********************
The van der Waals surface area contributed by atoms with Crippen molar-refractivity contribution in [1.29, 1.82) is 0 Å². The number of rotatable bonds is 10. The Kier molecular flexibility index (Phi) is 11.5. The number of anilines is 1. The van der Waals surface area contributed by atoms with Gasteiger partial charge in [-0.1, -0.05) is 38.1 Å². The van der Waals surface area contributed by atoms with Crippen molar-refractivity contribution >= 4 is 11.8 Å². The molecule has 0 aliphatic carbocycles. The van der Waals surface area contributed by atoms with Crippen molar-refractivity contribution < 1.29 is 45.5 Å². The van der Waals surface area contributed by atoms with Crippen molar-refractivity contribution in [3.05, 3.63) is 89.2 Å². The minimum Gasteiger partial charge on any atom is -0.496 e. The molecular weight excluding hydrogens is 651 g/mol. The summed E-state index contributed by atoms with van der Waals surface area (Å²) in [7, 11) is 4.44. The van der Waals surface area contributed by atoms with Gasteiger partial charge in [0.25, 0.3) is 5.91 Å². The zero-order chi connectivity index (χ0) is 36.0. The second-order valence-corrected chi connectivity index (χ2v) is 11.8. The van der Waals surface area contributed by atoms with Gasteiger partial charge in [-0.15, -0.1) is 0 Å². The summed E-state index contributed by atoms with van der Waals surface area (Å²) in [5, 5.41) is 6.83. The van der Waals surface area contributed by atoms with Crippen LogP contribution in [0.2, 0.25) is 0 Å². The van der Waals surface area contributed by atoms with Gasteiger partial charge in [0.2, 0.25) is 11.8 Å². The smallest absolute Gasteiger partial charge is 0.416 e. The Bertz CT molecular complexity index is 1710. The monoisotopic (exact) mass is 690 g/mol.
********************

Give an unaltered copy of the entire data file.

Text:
The van der Waals surface area contributed by atoms with Crippen molar-refractivity contribution in [1.29, 1.82) is 0 Å². The number of rotatable bonds is 10. The Kier molecular flexibility index (Phi) is 11.5. The number of anilines is 1. The van der Waals surface area contributed by atoms with Gasteiger partial charge in [-0.1, -0.05) is 38.1 Å². The van der Waals surface area contributed by atoms with Crippen molar-refractivity contribution >= 4 is 11.8 Å². The molecule has 0 aliphatic carbocycles. The van der Waals surface area contributed by atoms with Crippen molar-refractivity contribution < 1.29 is 45.5 Å². The van der Waals surface area contributed by atoms with Crippen molar-refractivity contribution in [3.05, 3.63) is 89.2 Å². The minimum Gasteiger partial charge on any atom is -0.496 e. The molecular weight excluding hydrogens is 651 g/mol. The summed E-state index contributed by atoms with van der Waals surface area (Å²) in [7, 11) is 4.44. The van der Waals surface area contributed by atoms with Gasteiger partial charge in [0.25, 0.3) is 5.91 Å². The zero-order chi connectivity index (χ0) is 36.0. The second-order valence-corrected chi connectivity index (χ2v) is 11.8. The van der Waals surface area contributed by atoms with Gasteiger partial charge in [-0.15, -0.1) is 0 Å². The summed E-state index contributed by atoms with van der Waals surface area (Å²) in [5, 5.41) is 6.83. The van der Waals surface area contributed by atoms with Crippen LogP contribution in [0.2, 0.25) is 0 Å². The van der Waals surface area contributed by atoms with Gasteiger partial charge in [0.2, 0.25) is 11.8 Å². The smallest absolute Gasteiger partial charge is 0.416 e. The Bertz CT molecular complexity index is 1710. The monoisotopic (exact) mass is 690 g/mol.